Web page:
Although the bracing sea air is one of the best things about living in North Carolina’s Outer Banks, it comes at a cost: the salt in the air is murder on any metal that’s exposed to the elements. If you live within ten miles of saltwater, you’re going to see accelerated degradation of any exposed metal parts.
And that means bad news for your air conditioning unit. The condenser coils that release the waste heat from the air are usually uncoated metal. This metal interacts with the salt in the air and oxidizes, forming a rusty surface material that no longer transmits heat as efficiently. In the short term, that makes your HVAC unit less efficient. And in the long term, it reduces the lifespan of your unit.
What This Means For Your OBX HVAC
Since air is everywhere, there’s only two ways to combat the corrosive effects of the salt it carries with it.
If you are looking to replace your unit, especially if it failed prematurely, you’ll want to get the upgrade to an “Oceanside” model of your new unit. Most major HVAC manufacturers make them.
What’s different about an oceanside model? The components are all specially treated in order to protect them from the salt. In most cases, it also comes with an extra warranty to cover corrosion, because the coating isn’t fool-proof — it simply slows down the corrosion.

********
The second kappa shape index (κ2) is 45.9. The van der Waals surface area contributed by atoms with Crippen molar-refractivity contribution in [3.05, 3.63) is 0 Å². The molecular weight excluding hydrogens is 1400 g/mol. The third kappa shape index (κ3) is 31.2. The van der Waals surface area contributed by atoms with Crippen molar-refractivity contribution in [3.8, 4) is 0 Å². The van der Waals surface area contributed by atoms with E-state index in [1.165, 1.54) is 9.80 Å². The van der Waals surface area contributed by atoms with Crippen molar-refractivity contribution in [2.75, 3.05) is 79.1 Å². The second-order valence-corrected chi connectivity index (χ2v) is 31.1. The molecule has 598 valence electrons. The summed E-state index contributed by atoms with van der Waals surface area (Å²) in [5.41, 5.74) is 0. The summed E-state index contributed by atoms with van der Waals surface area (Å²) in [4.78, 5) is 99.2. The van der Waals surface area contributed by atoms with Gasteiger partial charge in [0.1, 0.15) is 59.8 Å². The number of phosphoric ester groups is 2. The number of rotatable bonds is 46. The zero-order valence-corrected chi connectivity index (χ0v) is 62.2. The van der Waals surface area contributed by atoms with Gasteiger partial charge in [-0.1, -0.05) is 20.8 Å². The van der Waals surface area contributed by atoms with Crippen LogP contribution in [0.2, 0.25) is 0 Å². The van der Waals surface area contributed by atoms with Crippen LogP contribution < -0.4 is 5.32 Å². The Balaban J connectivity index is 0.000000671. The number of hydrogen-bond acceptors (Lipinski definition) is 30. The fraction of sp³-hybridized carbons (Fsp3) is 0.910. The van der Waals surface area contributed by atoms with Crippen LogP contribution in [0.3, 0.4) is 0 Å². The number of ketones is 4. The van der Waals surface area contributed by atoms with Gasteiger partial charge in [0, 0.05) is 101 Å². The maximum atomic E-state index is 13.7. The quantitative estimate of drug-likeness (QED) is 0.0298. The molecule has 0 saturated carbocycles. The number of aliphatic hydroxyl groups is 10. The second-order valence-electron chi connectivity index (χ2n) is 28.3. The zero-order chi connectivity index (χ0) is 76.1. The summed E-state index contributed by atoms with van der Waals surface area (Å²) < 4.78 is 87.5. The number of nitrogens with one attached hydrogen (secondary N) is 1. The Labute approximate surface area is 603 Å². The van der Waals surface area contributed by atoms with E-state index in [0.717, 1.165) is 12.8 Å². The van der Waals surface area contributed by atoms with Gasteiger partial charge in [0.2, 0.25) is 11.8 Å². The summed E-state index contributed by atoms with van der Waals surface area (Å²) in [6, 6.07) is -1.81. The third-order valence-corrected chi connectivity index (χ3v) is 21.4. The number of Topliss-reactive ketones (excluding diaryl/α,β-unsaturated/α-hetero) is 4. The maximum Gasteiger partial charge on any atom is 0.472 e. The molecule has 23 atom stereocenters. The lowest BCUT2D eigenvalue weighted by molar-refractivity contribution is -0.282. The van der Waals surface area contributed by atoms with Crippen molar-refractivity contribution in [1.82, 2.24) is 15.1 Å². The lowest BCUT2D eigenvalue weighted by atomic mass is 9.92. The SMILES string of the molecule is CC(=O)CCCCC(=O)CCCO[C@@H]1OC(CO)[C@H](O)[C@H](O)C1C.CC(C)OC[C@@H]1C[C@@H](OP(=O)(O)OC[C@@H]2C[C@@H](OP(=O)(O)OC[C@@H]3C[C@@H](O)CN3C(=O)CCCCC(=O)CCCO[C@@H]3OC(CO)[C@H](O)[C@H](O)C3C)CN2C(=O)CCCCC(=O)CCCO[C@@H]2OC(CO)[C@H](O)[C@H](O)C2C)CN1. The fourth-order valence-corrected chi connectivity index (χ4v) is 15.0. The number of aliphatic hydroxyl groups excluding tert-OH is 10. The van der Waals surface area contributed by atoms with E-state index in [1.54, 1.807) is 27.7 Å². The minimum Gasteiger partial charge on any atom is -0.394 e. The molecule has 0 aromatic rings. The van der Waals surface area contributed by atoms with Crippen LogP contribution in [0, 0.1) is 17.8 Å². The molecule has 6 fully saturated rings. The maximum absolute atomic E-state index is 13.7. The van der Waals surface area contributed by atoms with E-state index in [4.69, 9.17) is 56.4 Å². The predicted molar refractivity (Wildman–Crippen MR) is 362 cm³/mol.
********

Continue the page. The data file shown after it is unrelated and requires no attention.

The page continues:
So if you live near the beach, or you’ve experienced premature equipment failures in the past, shell out a little more to make your equipment last longer and extend the warranty. Paying a little more now will save you headaches later on.
What To Do If You Aren’t Ready To Replace Your Air Conditioner
If your A/C is still working pretty good, but you’re concerned about or have seen evidence of corrosion, you can get the same protective coating on your unit. This special polymer coating has to expand and contract with the metal, so make sure to do your research and get technicians who are experienced in the process. It’s possible to spray-coat the unit, but you will invariably get a better job if it is taken apart and all the pieces dip-coated individually.
In terms of ongoing maintenance, it’s important to rinse your outdoor unit with fresh water — a garden hose is fine — on a monthly basis in order to clean the salt off. The longer the salt is in contact with the metal, the more damage it will do.
For any and all HVAC needs in the Outer Banks, call Air Handlers OBX. We’re the top maintenance and installation technician in the area!